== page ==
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The facility could be finished in 2024.
The facility could be finished in 2024.
Image: PA Images

Construction to begin on €30m medical centre for Dublin’s homeless

Minister for Housing Darragh O’Brien visited the site this week.
Jul 27th 2021, 10:39 PM 32,723 38

A NEW €30 million medical centre for Dublin’s homeless population should be constructed by 2024, after being beset by delays caused by the Covid-19 pandemic.

The new 100-bed facility, which is to be located at Usher’s Island, will be partially funded by the Department of Housing and will be operated by the Dublin Simon Community.

Minister for Housing Darragh O’Brien visited the site this week.

The chief executive of Dublin Simon Community, Sam McGuinness, said he was “delighted” that work will soon commence at the facility, which will deliver a range of services including detox and rehabilitation.

While Dublin Simon Community has provided medical and treatment services to the city’s homeless community from Usher’s Island since 2002, it is expected that this new centre will be able to provide a more extensive range of supports.

“It has been a challenge to get to this point and today is marks an important milestone in the lives of those who have come through our treatment services and those who have yet to come to our door,” McGuinness said.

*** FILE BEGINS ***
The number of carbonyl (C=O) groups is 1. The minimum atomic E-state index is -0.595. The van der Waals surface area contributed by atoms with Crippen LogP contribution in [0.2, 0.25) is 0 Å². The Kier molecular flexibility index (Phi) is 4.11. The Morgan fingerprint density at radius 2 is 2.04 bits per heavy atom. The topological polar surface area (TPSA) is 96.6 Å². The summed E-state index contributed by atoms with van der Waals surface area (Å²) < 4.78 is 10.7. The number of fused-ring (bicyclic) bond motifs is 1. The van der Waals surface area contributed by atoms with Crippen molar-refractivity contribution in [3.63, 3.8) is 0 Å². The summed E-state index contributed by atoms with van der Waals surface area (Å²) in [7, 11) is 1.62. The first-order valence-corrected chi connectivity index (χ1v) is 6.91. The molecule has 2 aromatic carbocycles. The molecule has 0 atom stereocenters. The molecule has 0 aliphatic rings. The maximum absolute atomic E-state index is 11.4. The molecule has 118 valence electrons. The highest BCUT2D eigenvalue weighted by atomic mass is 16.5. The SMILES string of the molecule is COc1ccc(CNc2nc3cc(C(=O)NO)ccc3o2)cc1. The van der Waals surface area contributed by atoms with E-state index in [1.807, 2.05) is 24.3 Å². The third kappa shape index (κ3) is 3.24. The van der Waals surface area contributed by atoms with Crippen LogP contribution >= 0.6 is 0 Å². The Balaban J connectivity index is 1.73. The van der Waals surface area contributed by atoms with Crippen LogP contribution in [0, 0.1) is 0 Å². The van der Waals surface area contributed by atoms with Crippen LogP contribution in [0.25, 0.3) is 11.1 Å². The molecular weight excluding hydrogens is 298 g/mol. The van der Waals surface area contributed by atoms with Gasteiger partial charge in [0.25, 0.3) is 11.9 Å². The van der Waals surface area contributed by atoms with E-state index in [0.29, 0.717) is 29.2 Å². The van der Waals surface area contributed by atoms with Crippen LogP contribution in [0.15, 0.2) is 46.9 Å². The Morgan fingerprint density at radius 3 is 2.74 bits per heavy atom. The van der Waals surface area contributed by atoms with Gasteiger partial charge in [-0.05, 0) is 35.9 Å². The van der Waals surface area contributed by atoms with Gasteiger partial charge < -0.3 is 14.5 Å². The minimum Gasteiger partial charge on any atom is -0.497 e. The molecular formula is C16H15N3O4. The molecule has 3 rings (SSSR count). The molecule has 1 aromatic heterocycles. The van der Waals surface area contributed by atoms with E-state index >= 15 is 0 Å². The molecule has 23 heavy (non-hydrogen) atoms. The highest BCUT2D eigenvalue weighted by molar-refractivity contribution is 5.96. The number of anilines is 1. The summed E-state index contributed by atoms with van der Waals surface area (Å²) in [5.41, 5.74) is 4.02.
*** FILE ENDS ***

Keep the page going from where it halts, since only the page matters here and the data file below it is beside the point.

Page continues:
The Covid-19 pandemic has brought fresh challenges for homeless people, homelessness services and charities have worked for the last 18 months to protect the most vulnerable individuals from the virus.

Even before the pandemic, organisations like Dublin Simon Community were under increasing pressure.

The charity’s own figures show that in 2019, it saw an 18% increase in demand for homeless healthcare services, with nearly 1,300 people treated overall that year.

The charity has also warned that waiting times for treatment for homeless people has seen an “overwhelming increase”.

“The medical needs of the homeless population are increasingly complex and the delivery of a service of this size and quality is a testament to our commitment to improve outcomes for this vulnerable cohort,” McGuinness added.

The Housing Minister said it was a “significant development”.

“Simon Communities have been a really important part of my taskforce on homelessness through their chief executive and the team,” he added.

Thankfully we are seeing reductions, particularly child and family homelessness, we are down about 47% over the last 12 months. We are down overall (homelessness) just short of 20%. It’s still too high, there is no questions about that.

“You will see when we publish our Housing for All plan in the next few weeks, I will look at ramping up the social housing delivery.”

Asked why the government delayed the publication of its major strategy on housing, O’Brien said he wants to have a plan that works.

“I want to have a plan that people understand, that is costed and is deliverable,” he added. “It’s challenging but it will be published in the coming weeks.

Around 4% or 5% of the plan on Housing for All just needs to be nailed down further, there is some work we are doing on that. The finances have been agreed. For the sake of a few weeks I have no bother taking any punches in that regard as it’s important we get it right.

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“There is a bit more work to do on vacancy and I want to us be able to utilise the stock that is there already.”

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Rónán Duffy

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